A failed furniture store and the liquidator the store hired to run its "going out of business" sale have paid the state $80,000 to settle charges they illegally ordered extra merchandise to keep the lucrative sale going.
While they did not admit that they violated the state's Distress Sales Act, Koren Furniture, of Catonsville, and Retail Furniture Liquidator Associates, of Towson, conceded that they did order and sell extra furniture to raise additional cash during a liquidation sale that ran from June 8 to July 25.
In the settlement, the liquidator also promised not to violate the state law in the future. The furniture store is now closed.
Robert Millman, attorney for the liquidators, said yesterday no consumers were hurt by the sale, because the companies simply ordered more of Koren's regular furniture to sell to customers.
"There were no consumer complaints," Mr. Millman said. The only ones who may have a beef, he said, are competitors who lost sales to Koren.
Steven Sakamoto-Wengel, the assistant attorney general who handled the case, said that while he received no complaints from consumers, he prosecuted the company because some businesses try to take advantage of consumers when claiming to hold liquidation sales.
And competitors did discuss the case with him, he said.
"Consumers tend to expect that at a 'going out of business sale' they are going to be receiving big savings, and that they are going to be buying the same type of merchandise they are used to getting from retailers," Mr. Sakamoto-Wengel said.
"But in too many cases in the past, liquidators have brought in extra goods that were not of the same quality" to take advantage of a buying frenzy, he said. The state did not allege that Koren ordered or sold inferior merchandise, he noted.
To prevent abuses, state law requires companies holding liquidation sales to sell off only their existing inventory, and to limit the sale to 60 days, he said.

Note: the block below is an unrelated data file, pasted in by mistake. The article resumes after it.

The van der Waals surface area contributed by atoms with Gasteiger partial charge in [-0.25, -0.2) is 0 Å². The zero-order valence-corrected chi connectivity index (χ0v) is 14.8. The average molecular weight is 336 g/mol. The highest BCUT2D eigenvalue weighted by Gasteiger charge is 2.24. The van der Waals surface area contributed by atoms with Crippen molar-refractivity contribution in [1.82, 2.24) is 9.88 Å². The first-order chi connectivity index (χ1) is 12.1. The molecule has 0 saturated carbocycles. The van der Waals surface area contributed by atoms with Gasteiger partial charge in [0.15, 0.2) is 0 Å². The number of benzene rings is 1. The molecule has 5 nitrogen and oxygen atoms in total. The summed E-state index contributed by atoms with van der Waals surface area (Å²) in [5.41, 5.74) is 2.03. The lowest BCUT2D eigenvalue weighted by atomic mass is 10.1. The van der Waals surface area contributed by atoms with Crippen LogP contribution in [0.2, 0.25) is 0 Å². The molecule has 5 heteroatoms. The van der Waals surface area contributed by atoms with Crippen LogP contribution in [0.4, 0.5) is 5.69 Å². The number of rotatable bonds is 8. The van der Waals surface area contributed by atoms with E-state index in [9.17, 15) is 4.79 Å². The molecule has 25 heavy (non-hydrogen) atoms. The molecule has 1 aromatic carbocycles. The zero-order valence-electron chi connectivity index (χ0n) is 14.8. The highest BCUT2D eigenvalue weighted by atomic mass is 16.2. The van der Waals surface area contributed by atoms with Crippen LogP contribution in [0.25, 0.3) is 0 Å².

Mal Hellman, executive director of the Maryland Home Furnishing Association, said half a dozen of his trade group's members "are within a stone's throw" of the Koren store, and were concerned about the sale.
"There is always a question in a distress sale about whether somebody is bringing in merchandise," he said. "The other stores want a level playing field."
But even distant furniture stores could be hurt by liquidators who don't play by the rules, he said.
"If consumers feels cheated, they won't have a good taste in their mouths for the whole industry," he said.
While the Maryland Better Business Bureau office said it hadn't received any consumer complaints about the two companies, one BBB investigator said such abuses are common.
John Flotron, who reviews advertisements for the BBB in Missouri and Illinois, said he has had several cases of questionable liquidation sales recently, involving rug, piano and furniture merchants.
"Some companies go into business just to to go out of business," he said. Liquidation sales "bring in a lot of customers because of the sense of urgency that it will be ending soon."
Some companies, he said, jack up so-called "original" prices and then advertise big discounts.
While not as common a complaint as unscrupulous car salespeople or home repair contractors, improper "going out of business" sales "are a big problem," Mr. Flotron said. "They reduce the credibility of all advertising."